(Update: Adds information from army chief, new lede and headline, edits throughout)
Sydney, Australia, Nov 27 (efe-epa).- The chief of the Australian army revealed on Friday that 13 soldiers face dismissal as a result of the investigation into alleged war crimes committed by Australian special forces during their deployment in Afghanistan.
“Thirteen individuals have been issued administrative action notices in relation to the Afghanistan inquiry,” Lt. Gen. Rick Burr said at a press conference.
“Administrative action includes receiving a notice proposing to terminate the individual’s service.”
The soldiers who have been issued notices will have two weeks to plead their cases, he said.
An official report published last week recommended that 19 soldiers be referred for criminal investigation over the alleged murder of 39 civilians outside of combat operations in the South Asian country between 2005, the year in which Australia reinforced its military presence, and 2016, when the investigation began.
The 13 soldiers are suspected to be “witnesses” or “accessories” to the alleged murders and not among the 19 referred for investigation, according to national broadcaster ABC.
Burr refused to confirm if the 13 issued notices are among the 19 referred.
Australian Defense Force chief Angus Campbell said last week that the war crimes report reveals “credible information to substantiate 23 incidents of alleged unlawful killing of 39 people by 25 Australian Special Forces personnel, predominantly from the Special Air Service Regiment.”
Those alleged to have been killed unlawfully include “prisoners, farmers and other civilians.”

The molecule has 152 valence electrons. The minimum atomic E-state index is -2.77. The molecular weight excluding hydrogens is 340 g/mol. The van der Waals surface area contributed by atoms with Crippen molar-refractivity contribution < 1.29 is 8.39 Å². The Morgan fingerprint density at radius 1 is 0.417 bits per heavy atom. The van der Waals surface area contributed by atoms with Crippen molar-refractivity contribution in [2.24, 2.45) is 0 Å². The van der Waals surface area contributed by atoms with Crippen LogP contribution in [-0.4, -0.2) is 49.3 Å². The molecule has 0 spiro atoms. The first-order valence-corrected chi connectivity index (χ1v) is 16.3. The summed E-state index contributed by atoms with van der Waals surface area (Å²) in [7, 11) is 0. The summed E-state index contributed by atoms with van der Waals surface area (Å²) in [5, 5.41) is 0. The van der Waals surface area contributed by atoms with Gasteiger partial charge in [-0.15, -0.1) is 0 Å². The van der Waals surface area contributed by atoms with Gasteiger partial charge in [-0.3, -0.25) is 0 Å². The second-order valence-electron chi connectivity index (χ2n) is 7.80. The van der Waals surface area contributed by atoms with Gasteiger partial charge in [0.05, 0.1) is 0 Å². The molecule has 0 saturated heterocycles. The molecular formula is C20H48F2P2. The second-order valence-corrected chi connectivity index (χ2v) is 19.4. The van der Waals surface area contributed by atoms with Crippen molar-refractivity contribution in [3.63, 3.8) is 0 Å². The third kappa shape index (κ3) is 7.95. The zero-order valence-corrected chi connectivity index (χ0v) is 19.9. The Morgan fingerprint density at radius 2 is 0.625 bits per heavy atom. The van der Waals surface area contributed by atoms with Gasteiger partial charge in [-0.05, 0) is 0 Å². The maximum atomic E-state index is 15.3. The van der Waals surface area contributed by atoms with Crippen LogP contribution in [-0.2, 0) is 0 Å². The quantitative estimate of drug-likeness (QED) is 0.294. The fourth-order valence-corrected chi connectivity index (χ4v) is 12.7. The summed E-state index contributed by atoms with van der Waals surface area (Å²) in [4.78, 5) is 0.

The “shameful record,” in which the majority of incidents occurred in 2012 and 2013, includes alleged instances of “blooding,” in which new patrol members were coerced to shoot a prisoner to achieve the soldier’s first kill, Campbell said.
“Throwdowns” such as weapons and radios were reportedly planted on the dead to support claims they were “enemy killed in action,” he added.
Campbell also described a “warrior culture” within the SAS that focused on “prestige, status and power” and “toxic competitiveness” that went unchecked.
Some patrols, he said, “took the law into their own hands” and “those who wished to speak up were allegedly discouraged, intimidated and discredited.”
Australia deployed up to 1,500 soldiers for combat operations between 2001 and 2014 in Afghanistan, which was considered the largest military contribution of a country outside of the North Atlantic Treaty Organization (NATO), and since then it has kept small military detachments in place, dedicated to training local soldiers. EFE-EPA